-1
#include<iostream>
#include<cstdlib>
using namespace std;

int main()
{
    int temp = 300;

    cout << "Address of variable temp:  " << (unsigned)&temp;
    return 0;
}

main.cpp: In function ‘int main()’: main.cpp:17:57: error: cast from ‘int*’ to ‘unsigned int’ loses precision [-fpermissive] cout << "Address of variable temp: " << (unsigned)&temp;

3

You convert a pointer to int to an unsigned int.

The problem is that an unsigned int is too little to contain all possible values of a pointer to int.

You can try with an unsigned long long that should be great enough

(unsigned long long)&temp;

You can check the dimension of the type with sizeof(), that return the number of bytes of a type/variable

With my platform (Linux amd64) from

std::cout << sizeof(&temp) << std::endl;
std::cout << sizeof(unsigned) << std::endl;

I get 8 (for sizeof(&temp)) and 4 (for sizeof(long)).

And, obviously, a 4 bytes variable can't represent all possible values of a 8 bytes variable.

From a different platform you can get different values.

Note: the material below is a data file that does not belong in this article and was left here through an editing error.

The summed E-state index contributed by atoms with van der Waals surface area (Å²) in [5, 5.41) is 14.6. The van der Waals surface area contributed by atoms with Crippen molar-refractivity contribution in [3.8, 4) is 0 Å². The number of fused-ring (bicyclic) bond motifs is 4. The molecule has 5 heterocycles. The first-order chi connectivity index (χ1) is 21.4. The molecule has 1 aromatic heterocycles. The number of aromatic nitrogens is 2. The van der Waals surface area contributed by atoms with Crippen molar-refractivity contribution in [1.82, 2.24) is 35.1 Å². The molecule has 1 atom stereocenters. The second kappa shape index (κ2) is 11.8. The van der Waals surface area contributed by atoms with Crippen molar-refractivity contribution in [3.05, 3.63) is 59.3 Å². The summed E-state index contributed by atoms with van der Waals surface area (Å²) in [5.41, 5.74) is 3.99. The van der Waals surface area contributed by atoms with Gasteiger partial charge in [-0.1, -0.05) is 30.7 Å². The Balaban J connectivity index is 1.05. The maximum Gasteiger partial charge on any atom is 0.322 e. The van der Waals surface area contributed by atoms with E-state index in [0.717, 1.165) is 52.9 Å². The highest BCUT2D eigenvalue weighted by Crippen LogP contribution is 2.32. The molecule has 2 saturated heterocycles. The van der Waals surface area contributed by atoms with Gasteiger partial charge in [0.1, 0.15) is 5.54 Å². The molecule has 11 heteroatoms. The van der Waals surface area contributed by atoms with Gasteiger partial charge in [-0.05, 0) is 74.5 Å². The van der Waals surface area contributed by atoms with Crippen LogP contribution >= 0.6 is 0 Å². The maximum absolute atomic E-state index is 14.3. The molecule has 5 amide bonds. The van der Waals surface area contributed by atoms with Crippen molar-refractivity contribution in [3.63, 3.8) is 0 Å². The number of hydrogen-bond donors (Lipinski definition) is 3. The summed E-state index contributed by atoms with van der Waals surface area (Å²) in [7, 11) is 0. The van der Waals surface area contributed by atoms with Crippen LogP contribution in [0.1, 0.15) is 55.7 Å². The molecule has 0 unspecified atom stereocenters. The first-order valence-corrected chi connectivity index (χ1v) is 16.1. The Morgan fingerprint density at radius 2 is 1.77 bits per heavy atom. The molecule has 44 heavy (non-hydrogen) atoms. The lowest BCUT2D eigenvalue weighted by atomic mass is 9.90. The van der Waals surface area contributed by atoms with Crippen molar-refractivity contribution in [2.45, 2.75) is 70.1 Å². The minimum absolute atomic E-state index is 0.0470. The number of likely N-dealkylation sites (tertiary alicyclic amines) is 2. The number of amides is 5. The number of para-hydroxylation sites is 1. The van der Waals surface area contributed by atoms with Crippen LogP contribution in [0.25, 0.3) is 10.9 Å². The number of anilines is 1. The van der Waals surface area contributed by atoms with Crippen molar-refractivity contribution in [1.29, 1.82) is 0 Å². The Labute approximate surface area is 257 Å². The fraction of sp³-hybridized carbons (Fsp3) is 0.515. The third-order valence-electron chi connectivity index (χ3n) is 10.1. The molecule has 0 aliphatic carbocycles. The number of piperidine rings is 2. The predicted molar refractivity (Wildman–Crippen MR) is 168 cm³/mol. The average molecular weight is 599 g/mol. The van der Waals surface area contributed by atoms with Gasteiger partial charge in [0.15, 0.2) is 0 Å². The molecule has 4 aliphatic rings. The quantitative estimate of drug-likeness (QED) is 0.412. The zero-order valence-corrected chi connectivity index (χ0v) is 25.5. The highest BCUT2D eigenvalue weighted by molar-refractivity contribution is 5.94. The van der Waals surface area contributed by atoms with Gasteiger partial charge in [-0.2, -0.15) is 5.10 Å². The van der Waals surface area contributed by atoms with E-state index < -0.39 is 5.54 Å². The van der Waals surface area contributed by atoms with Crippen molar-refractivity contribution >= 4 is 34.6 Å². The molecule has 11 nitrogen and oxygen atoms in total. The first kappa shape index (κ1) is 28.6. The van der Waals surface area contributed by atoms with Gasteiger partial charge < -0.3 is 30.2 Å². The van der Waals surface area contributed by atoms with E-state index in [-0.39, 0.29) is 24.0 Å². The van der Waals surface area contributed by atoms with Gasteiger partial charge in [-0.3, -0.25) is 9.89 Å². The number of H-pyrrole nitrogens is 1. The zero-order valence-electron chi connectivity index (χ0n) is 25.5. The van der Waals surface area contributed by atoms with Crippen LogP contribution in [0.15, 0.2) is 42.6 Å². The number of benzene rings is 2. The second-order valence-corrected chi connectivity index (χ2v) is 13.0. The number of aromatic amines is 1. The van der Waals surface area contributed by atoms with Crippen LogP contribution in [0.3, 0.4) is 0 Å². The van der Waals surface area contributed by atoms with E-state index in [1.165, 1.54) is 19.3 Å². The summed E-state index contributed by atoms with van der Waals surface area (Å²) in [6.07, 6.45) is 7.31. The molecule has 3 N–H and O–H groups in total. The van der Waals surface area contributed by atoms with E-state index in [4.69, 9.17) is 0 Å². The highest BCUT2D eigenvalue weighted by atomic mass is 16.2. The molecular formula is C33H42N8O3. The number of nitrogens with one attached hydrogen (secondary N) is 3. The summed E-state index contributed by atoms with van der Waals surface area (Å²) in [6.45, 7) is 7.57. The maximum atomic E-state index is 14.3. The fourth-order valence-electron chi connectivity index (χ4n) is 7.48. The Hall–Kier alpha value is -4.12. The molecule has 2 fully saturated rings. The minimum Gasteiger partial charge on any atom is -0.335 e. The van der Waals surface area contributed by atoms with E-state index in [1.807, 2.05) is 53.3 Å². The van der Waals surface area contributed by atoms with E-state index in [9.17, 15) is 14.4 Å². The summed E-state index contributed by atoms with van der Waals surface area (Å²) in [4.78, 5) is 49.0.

| improve this answer | |
  • by the way, I have solved this by using std::intptr_t but your suggestion worked as well, Thank You. – AkashKumar.007 Jul 13 at 23:14
2

Not sure, why you are trying to cast it. But if you are trying to see the memory address of temp then you should do &temp.

#include<iostream>
#include<cstdlib>
using namespace std;

int main()
{
    int temp = 300;

    cout << "Address of variable temp:  " << &temp;
    return 0;
}
| improve this answer | |
  • On possible explanation for casting is that printing of a pointer may result in hexadecimal notation. The OP might find that disagreeable. – Fred Larson Jul 13 at 22:40
  • OK, I'll remove my post. – Geno C Jul 13 at 22:41
  • 2
    I don't think removal is necessary. This is a perfectly fine answer. – Fred Larson Jul 13 at 22:43
  • I want the output as an integer that's why I have used unsigned keyword, – AkashKumar.007 Jul 13 at 23:08

Your Answer

By clicking “Post Your Answer”, you agree to our terms of service, privacy policy and cookie policy

Not the answer you're looking for? Browse other questions tagged or ask your own question.